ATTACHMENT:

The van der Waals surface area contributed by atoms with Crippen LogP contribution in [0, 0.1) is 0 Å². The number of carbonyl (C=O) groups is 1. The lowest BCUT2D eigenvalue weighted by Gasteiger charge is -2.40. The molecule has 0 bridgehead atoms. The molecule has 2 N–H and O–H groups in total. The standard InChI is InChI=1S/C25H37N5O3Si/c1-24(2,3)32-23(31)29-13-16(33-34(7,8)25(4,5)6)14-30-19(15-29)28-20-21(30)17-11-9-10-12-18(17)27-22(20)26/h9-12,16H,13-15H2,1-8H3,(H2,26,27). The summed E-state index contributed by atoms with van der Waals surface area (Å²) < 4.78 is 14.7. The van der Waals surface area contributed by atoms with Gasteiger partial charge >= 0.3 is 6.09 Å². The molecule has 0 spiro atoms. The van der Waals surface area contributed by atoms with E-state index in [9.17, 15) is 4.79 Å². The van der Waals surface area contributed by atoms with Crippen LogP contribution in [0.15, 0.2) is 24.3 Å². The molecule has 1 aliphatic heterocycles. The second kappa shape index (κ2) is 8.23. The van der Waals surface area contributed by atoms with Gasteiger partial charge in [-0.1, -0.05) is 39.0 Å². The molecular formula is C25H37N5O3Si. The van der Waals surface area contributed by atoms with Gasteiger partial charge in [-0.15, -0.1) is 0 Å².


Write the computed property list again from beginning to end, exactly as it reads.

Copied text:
The van der Waals surface area contributed by atoms with Crippen LogP contribution in [0, 0.1) is 0 Å². The number of carbonyl (C=O) groups is 1. The lowest BCUT2D eigenvalue weighted by Gasteiger charge is -2.40. The molecule has 0 bridgehead atoms. The molecule has 2 N–H and O–H groups in total. The standard InChI is InChI=1S/C25H37N5O3Si/c1-24(2,3)32-23(31)29-13-16(33-34(7,8)25(4,5)6)14-30-19(15-29)28-20-21(30)17-11-9-10-12-18(17)27-22(20)26/h9-12,16H,13-15H2,1-8H3,(H2,26,27). The summed E-state index contributed by atoms with van der Waals surface area (Å²) < 4.78 is 14.7. The van der Waals surface area contributed by atoms with Gasteiger partial charge >= 0.3 is 6.09 Å². The molecule has 0 spiro atoms. The van der Waals surface area contributed by atoms with E-state index in [9.17, 15) is 4.79 Å². The van der Waals surface area contributed by atoms with Crippen LogP contribution in [0.15, 0.2) is 24.3 Å². The molecule has 1 aliphatic heterocycles. The second kappa shape index (κ2) is 8.23. The van der Waals surface area contributed by atoms with Gasteiger partial charge in [-0.1, -0.05) is 39.0 Å². The molecular formula is C25H37N5O3Si. The van der Waals surface area contributed by atoms with Gasteiger partial charge in [-0.15, -0.1) is 0 Å².